Bruce Springsteen is finally fixing the lyrics to “Thunder Road”


Bruce Springsteen

Bruce Springsteen
Photo: GILLES LEIMDORFER/AFP via Getty Images

People sometimes get obsessed with things that are, oh, let’s say stupid or meaningless or completely incorrect, but that’s definitely not what’s happening with the “debate” surrounding the lyrics to Bruce Springsteen’s “Thunder Road.” No sir, this is a legitimate thing that people interpret in different ways, like that dress or whatever another example of this phenomenon is, and it is not our place to say which thing is correct or not… No, just kidding. There’s very clearly a correct thing here, it’s just that—for four decades—Bruce Springsteen himself had it wrong. So, here’s a quiz: In “Thunder Road,” what does Mary’s dress do? The screen door has just slammed and she’s dancing across the porch like a vision while the radio plays “Only The Lonely,” but what does her dress do?

It “sways,” obviously. Come on. It rhymes with plays. Swaying is a thing that dresses do. How could there be any argument? Well, for 46 years, every official version of the lyrics has said “waves” instead of “sways” even though that doesn’t track with either the rhyme or basic logic. It’s apparently been a thing for some time now that Springsteen fans will argue over which word is right, since one can clearly be heard in the song but the other is printed on Springsteen’s website and in his official songbook.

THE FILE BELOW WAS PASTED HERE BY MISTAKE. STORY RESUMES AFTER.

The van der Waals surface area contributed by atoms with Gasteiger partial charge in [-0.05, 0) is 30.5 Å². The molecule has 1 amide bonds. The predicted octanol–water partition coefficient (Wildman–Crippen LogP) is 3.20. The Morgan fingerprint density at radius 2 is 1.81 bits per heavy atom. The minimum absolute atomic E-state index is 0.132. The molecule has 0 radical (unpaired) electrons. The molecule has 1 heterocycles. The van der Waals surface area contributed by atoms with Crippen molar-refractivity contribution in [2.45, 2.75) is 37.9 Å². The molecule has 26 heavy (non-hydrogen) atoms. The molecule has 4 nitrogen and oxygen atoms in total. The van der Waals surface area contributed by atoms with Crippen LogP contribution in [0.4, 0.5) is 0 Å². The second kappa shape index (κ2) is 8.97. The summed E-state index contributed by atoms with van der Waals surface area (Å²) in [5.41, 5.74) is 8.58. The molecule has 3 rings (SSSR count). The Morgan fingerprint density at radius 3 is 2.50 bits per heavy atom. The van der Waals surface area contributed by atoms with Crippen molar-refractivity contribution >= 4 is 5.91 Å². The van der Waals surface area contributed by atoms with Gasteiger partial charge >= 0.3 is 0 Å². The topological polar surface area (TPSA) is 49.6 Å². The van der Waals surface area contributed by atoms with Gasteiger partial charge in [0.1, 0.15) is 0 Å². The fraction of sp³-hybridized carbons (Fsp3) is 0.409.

Writing for The New Yorker, David Remnick decided to investigate this mystery and try to figure out which word is the right one by talking to people on both sides of the debate and… yeah, it’s “sways.” Come on. That comes straight from Springsteen’s longtime friend and manager Jon Landau, who said it’s “sways” and that “any typos in official Bruce material will be corrected.” He also added that dresses “do not know how to ‘wave.”” More mysteries should be solved by just asking the people involved. It seems pretty easy. Now, could somebody please figure out the lyrics to “Dancing In The Dark” next? Why can’t you start a fire without a shark? And in “Born To Run,” who’s this tramp Gus? What’s his deal? And while we’re here, what are literally all the lyrics in “Born In The U.S.A.” other than the chorus? That seems like a fun song about how great America is, but we just want to double-check.